How can charities ACE it on twitter?

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https://thegoodinsight.co.uk/charities-twitter/

 

I wanted to understand how different UK charities are perceived on twitter. I chose 10 charities to start with: Amnesty International, Breast Cancer Now, British Heart Foundation, Greenpeace, Mind, Oxfam, Save the Children, Stonewall, Unicef and WWF.

I carried out thematic analysis to extract 40 keywords from over 20,000 tweets either sent by the charities or tweeted about them in the last month. I also put the tweets through IBM Watson’s tone analyser to understand how emotional the tweets were. Based on keyword meanings, associations and emotional tone of the tweets they were from, I then classified the keywords into 9 themes.

Themes and Keywords

For example, “money”, “give”, “fundraise”, “donate” keywords make up the “Give” theme. The more combative “Act” theme includes keywords “stop”, “end”, “change”, “act”, “must”, “rescue”, “combat” and “defend”. And highly emotional “Joy” theme is formed from “love”, “happy”, “good”, “trust” and “amazing”.

Give, Support and Act themes are present in tweets, which tend to be more factual, corporate and less emotional, so I colour-coded them together to form “ASK” grouping. We then move to the pink group of “Hope/Belief” and “Togetherness”, which are about “ENCOURAGEMENT”, and finally the orange “CELEBRATION” group is highly emotional and includes the themes of “Achievement”, “Gratitude”, “Pride” and “Joy”. The size of the bars on the chart above reflects the number of tweets. And as you can see, half of the tweets were the un-emotional “ASK”s.

I then used correspondence analysis to map my 10 charities against the 9 themes and ACE (Ask, Celebration, Encouragement) construct they form.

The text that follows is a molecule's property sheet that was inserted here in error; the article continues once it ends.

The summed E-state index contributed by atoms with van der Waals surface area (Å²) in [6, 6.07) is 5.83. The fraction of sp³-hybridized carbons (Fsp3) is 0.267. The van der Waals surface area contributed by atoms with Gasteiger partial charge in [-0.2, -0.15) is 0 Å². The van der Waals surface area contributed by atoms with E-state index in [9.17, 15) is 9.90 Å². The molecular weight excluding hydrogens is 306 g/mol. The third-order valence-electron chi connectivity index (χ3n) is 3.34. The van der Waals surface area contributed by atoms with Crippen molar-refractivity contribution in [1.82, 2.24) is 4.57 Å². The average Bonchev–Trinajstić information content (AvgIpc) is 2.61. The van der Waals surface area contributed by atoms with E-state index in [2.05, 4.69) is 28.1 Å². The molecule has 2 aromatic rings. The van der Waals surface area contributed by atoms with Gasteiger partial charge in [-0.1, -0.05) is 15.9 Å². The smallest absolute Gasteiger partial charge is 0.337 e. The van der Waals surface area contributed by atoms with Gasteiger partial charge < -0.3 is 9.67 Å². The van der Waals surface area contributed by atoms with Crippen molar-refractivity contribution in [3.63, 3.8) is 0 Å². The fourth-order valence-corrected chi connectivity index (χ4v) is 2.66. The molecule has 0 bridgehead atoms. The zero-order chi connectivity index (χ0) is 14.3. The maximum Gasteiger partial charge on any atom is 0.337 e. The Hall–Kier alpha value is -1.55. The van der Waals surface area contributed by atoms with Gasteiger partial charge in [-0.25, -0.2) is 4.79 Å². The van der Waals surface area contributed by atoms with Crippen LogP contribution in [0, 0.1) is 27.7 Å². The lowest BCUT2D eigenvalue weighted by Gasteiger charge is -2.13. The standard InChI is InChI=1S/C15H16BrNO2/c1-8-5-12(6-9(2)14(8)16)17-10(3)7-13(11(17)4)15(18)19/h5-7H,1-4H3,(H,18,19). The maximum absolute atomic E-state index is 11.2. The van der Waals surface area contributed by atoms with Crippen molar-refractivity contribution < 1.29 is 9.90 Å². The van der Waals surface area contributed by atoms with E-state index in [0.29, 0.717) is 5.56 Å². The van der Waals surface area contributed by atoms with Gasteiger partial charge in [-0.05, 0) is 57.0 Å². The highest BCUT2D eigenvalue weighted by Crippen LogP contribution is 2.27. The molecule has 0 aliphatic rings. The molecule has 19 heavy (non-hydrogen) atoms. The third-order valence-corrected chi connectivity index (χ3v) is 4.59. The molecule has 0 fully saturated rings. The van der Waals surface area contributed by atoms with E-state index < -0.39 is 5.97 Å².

The more emotional the tweets are, the closer they are to the outer circle of Encourage or Celebrate. Those focused around “Give”, “Support” or “Act” themes are within the inner circle of Ask. The charities are also placed close to a theme that tweets from and about them correspond with most. For example, Amnesty International related tweets are calling to Act but are factual and un-emotional. Stonewall related tweets also call to Act but are Joyful (54% on IBM Watson’s tone analyser). British Heart Foundation related tweets absolutely ace it with Gratitude and high-degree of Joy (70% on IBM Watson’s tone analyser), whilst not forgetting the Give (mostly, fundraising).

Wordle of tweets from or about British Heart Foundation

Emotional tone of tweets from or about British Heart Foundation

Social media is an informal medium, and being emotional and warm is key to connecting with people, and growing a supporter-base. Numerous studies show that emotional communications are much more effective than purely rational for brand building and growth.

Depending on a charity’s objective and where it wants to be positioned, it needs to follow these ACE guidelines:

    1. Don’t just Ask, give. Give insight and stories about topics, rather than just highlighting them and quoting statistics; give insight into the inner workings of your charity and personal stories of your team. Respond to people, retweet, strike conversations.
    2. Be human, rather than corporate: use human language and don’t be afraid of showing emotions. Celebrate achievements and show pride and gratitude. Or be angry, Oxfam successfully combines Anger (60% on IBM Watson’s tone analyser) and Joy (63%), whilst Sadness (52%) combined with the Encouragement of Hope works for Breast Cancer Now, when they Ask to Support them.
    3. Encourage people by providing hope and bring them together through shared beliefs and a sense of community.

     

    Charities do ACE work – thank you!

 

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